Physics Notes

Only available on StudyMode
  • Download(s) : 160
  • Published : November 25, 2012
Open Document
Text Preview
I noticed that I have not described the rule of F=ma in either the last email or this one. Where would you suggest it be described? Somehow the details of adding forces and balanced forces were missed in the last email and also it did not make perfect sense for me to note. As far as I am concerned the khan academy does not lecture it so I am not too sure in what to do about this. I am assuming finding velocity is the sole purpose of applying the law of conservation of momentum. Is this true? I also would like to note that a graph could not be drawn in some situations again due to me lacking the technology to send photos of handwritten notes. Hence there is sadly no examples of a problem for translational equilibrium and for the force-time graph in which impulse can be identified. I also have referred to explosions as divisions. Is this appropriate?

Newton's First Law of Motion:

A body will remain at rest or moving with constant velocity unless acted on by an unbalanced force. Example:
• Q: while traveling in train if one throws a ball up it lands on his palm though the train is moving. my doubt is that though the ball is detached from motion how does it manage to land on his palm though he is moving along with the train?

• A: he ball lands on your hand because the ball is, in reality, traveling at the same velocity as the train, you, and everything else on, or part of the train. The ball is not at rest, because assume while the train was accelerating, you were holding the ball. Since you were moving with the train, then the ball is moving at the same velocity you are, and therefore, the same speed the train is moving. Translational Equilibrium: The condition for translational equilibrium is for all the forces acting on a body to be balanced

Newtons Second Law of Motion:

Momentum is the product of mass and velocity (p = mv). It is measured in kg m /s and is a vector quantity. Impulse is the change in momentum when an object reacts to clashing with an external force (momentum after – momentum before) The rate of change of momentum of a body is directly proportional to the unbalanced force acting on that body and takes place in the same direction. Example:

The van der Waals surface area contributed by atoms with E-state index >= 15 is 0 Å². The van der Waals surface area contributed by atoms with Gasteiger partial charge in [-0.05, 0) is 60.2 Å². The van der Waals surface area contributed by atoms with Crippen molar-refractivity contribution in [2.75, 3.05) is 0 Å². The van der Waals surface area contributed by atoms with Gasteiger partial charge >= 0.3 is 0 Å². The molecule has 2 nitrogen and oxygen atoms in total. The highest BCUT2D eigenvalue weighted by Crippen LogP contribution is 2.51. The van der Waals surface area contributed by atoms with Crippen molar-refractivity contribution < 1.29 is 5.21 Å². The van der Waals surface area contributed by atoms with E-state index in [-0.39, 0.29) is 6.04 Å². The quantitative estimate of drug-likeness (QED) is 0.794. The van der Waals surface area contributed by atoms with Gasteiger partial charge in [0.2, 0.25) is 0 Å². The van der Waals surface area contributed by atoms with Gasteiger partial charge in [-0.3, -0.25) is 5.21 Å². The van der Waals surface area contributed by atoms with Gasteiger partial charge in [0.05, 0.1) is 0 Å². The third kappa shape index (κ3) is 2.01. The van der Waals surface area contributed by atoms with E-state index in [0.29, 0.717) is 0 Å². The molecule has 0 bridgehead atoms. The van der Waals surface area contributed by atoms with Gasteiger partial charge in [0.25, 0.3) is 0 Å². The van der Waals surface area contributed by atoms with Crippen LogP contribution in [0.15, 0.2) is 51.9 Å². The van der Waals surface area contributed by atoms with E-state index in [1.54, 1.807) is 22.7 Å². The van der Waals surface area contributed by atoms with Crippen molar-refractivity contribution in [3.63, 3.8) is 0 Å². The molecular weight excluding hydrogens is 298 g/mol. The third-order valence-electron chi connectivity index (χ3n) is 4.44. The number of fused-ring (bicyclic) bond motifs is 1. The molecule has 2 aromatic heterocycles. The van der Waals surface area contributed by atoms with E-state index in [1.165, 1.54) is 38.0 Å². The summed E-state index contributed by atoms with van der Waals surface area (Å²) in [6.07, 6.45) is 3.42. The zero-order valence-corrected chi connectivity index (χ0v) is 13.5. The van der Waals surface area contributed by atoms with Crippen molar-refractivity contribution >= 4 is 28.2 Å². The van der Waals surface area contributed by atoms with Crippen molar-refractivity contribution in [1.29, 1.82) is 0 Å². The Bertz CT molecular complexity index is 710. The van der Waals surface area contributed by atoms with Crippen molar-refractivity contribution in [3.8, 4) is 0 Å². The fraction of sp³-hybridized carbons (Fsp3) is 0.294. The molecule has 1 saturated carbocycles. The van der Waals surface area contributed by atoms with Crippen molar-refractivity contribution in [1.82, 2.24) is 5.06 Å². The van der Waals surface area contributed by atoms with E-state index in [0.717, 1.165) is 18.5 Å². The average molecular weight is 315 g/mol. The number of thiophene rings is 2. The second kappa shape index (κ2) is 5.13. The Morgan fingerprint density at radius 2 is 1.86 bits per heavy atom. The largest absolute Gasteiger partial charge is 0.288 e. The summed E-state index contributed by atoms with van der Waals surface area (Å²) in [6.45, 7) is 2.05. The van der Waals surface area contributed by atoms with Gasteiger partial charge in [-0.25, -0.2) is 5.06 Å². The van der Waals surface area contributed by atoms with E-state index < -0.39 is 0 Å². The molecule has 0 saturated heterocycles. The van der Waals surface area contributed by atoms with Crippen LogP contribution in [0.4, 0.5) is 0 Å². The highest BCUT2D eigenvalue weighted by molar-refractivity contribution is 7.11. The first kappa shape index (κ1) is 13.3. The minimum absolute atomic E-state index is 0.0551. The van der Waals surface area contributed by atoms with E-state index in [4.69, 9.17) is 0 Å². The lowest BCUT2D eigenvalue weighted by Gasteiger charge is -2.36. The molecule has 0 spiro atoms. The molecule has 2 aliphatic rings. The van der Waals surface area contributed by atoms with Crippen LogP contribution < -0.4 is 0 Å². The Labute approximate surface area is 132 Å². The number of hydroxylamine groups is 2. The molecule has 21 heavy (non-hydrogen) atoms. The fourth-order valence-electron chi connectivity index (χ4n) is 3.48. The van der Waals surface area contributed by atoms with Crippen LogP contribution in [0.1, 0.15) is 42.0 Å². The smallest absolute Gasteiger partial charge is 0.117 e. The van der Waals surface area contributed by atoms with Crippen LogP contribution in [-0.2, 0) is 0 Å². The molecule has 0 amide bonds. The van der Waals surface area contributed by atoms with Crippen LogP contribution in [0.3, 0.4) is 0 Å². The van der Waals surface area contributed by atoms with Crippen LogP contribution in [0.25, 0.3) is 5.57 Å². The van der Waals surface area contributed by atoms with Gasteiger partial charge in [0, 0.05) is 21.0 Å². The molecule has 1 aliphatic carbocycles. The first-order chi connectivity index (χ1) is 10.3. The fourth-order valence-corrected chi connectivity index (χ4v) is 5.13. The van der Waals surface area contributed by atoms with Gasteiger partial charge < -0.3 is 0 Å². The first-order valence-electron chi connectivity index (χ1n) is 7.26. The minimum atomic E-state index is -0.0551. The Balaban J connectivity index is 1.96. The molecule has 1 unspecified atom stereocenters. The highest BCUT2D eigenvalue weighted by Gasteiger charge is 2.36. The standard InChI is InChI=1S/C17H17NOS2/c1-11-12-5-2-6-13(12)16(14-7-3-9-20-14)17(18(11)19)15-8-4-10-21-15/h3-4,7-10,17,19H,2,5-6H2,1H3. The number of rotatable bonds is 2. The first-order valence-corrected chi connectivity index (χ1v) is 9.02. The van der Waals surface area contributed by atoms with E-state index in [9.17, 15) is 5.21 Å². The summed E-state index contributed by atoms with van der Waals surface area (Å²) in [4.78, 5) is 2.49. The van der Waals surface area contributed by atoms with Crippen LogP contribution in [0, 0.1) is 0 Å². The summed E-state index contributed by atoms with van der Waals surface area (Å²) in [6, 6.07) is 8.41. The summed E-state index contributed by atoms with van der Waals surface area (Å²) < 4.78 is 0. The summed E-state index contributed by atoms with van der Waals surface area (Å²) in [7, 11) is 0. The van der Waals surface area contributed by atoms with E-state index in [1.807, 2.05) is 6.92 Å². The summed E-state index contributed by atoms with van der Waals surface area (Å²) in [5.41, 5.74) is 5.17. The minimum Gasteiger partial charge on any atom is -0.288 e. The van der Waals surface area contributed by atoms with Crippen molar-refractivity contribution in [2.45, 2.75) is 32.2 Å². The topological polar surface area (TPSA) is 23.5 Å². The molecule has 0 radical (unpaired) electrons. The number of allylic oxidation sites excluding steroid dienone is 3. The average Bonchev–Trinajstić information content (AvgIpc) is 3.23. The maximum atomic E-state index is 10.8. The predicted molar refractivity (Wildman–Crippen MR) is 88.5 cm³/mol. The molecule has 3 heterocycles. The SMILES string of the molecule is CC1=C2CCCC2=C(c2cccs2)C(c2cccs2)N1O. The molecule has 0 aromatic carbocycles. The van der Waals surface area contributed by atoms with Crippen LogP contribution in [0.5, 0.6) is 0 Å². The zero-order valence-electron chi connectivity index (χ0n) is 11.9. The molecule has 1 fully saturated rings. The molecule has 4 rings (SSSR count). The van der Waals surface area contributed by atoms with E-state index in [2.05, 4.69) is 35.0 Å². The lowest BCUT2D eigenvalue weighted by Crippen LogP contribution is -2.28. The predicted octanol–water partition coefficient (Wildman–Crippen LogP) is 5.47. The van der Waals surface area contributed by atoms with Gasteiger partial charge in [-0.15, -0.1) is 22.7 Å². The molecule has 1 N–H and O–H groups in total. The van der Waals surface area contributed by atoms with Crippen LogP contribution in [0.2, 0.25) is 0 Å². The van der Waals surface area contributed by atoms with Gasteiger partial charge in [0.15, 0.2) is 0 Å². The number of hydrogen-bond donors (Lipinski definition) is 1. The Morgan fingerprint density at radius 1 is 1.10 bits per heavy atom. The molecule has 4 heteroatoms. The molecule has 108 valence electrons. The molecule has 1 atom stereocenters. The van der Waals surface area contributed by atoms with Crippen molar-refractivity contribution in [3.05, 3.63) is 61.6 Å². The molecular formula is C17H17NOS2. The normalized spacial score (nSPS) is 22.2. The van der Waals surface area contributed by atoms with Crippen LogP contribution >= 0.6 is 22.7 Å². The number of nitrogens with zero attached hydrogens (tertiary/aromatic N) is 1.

• Q: There is a car with 500 KG mass and constant velocity 50 mph. As the car hits a wall what force will be applied on the wall? as the velocity is constant the acceleration would be zero and substituting in the second law F = 500 x 0 =0

• A: In the first question, the acceleration is not zero. It is zero before the car hits the wall, but when it hits the wall, the car will go from a speed of 50 mph to 0 mph in a very short space of time, which is a big deceleration (acceleration in the other direction), until it's speed is zero. The wall will experience an acceleration away from the car. Hence there is a substantial force.

Newtons Third Law of Motion:

If body A exerts a force on body B, Body B will exert an equal and opposite force on Body A. Example:
• Q: I have a pen and I push it with an arbitrary amount of force. The pen will exert the same amount of force on me. So wouldn't the forces cancel? And wouldn't the pen not move at all? • A: The forces are equal, but that does not mean this is no reaction. F=ma says that the reaction on each object (you and the pen) due to equal forces will be based on yours and the pens masses. If you and the pen are of equal mass, you and the pen will receive equal acceleration, just in the opposite directions. In space (no friction), the pen will start to move in one direction and you will start to move in the opposite direction, the speed of each based on the individuals or objects mass.

The Law of Conservation of Momentum:

Basically, this is just a combination of Newton's 3 laws but is useful when solving problems. For a system of isolated bodies, the total momentum is always the same. When solving problems for impulse...
tracking img